Digitally enabled economies grow up to three times faster than legacy economic systems.

Key to making that change is an underpinning of a comprehensive national economic policy and government underwriting of the strategy.

According to Stella Tembisa Ndabeni-Abrahams, minister of communications and digital technologies, South Africa is ready to flip that switch.

Stella Tembisa Ndabeni-Abrahams, minister of communications and digital technologies, South Africa. -

Covid19 brought remote working, remote learning and an increased awareness of the importance of connectivity and the need for spectrum support to her country.

Ndabeni-Abrahams described South Africa as separated by geography and language, but sees the digital economy as a way to bridge gaps and move from digital consumption to development.

South Africa expects to license 5G wireless spectrum, the range of radio frequencies available for data transmission, over the next financial year.

"We are open for business," she said brightly, "Africa is the only continent that makes sense for economic growth."

Michelle Zarri, speaking at a TATT online seminar on 5G in March noted then that 413 networks had already launched 5G mobile services.

The technology, he noted, is designed to support up to one million devices per kilometre, matching that massive connectivity with low latency.

"We only have so much spectrum, and we cannot get anymore," Zarri warned.

If you don't give the operator enough spectrum, there is no way they can deliver the best quality."

"You don't want the operator to deploy a 5G system that is slower than its 4G system!"

Zarri urged governments to adopt policies that encourage long-term, heavy investment in 5G networks.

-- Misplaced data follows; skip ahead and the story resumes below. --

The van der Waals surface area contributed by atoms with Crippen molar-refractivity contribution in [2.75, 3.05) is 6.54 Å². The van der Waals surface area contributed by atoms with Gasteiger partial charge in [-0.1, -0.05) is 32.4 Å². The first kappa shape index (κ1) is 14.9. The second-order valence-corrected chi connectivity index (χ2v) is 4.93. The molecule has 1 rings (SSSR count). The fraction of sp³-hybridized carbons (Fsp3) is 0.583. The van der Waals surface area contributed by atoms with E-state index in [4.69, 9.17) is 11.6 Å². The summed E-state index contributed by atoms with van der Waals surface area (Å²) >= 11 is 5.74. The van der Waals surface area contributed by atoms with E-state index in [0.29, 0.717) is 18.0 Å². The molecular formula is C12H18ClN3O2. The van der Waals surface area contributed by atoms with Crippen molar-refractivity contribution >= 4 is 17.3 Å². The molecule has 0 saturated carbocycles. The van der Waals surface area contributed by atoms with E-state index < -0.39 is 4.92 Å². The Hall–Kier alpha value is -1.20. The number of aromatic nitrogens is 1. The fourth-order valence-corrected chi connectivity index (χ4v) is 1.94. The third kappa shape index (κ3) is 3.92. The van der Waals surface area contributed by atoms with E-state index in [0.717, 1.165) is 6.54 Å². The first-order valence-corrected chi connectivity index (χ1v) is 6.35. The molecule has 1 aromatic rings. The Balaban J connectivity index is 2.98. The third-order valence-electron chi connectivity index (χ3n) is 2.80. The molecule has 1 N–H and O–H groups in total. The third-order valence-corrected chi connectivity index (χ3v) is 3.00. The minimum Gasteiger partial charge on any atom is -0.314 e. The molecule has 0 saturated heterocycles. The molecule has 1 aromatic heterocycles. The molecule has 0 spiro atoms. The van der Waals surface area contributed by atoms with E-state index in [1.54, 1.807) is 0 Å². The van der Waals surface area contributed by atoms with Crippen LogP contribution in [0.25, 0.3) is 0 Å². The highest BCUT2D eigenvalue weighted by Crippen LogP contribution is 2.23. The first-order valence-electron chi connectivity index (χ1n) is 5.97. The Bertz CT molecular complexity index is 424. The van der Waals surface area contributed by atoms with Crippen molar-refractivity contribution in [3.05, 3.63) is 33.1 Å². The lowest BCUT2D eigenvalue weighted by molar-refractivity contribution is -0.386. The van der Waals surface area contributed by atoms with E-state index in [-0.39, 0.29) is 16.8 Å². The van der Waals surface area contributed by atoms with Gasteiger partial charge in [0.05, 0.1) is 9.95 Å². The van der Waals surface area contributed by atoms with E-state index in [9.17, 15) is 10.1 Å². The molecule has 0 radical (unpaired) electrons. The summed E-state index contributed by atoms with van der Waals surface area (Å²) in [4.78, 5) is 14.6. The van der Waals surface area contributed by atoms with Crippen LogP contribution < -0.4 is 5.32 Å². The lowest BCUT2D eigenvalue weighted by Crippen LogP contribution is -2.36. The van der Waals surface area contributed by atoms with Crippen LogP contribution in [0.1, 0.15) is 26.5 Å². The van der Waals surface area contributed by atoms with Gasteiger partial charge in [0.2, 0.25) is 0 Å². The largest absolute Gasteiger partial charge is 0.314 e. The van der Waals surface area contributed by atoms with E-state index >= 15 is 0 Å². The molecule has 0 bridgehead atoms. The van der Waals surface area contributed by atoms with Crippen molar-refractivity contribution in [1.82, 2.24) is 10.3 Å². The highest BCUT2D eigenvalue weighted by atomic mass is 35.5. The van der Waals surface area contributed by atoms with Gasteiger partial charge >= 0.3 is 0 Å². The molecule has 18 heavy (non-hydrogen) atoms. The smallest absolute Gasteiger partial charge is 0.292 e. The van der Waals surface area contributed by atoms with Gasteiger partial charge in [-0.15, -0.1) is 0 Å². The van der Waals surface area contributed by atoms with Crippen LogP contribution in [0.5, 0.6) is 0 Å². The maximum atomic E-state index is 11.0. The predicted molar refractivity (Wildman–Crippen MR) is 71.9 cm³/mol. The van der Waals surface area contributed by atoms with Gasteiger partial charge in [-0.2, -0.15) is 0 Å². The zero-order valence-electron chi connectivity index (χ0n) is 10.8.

It's a point that Hassel Bacchus, TSTT's chief technical officer would emphasise during a Canto Conversations webinar on 5G in June.

"Spectrum neutrality is a serious thing," Bacchus said.

"Fixed wireless convergence is happening. Mobile wireless convergence is happening."

"If regulators isolate and are discrete about what you can do in various slices of spectrum, then it defeats the convergence movement."

"If we continue dividing up the spectrum and not providing adequate amounts, then we end up having too many sites because you don't have the coverage and you find yourself in a space where it becomes economically unviable to deploy technology that given the right resources, would work quite well."

Bacchus believes that there is greater need in TT for discussions about how wireless broadband technology is evolving and for rationalisation of spectrum allocation because of the chilling impact that spectrum slicing has on costs.

"If the reason behind it (spectrum slicing) is artificial – this is how it was done before and this is how it's going to continue – then that will not augur well for our ability to provide cost-efficient services," Bacchus warned.

"It limits and restricts you in different ways."

Mark Lyndersay is the editor of


"The world’s next steps to 5G"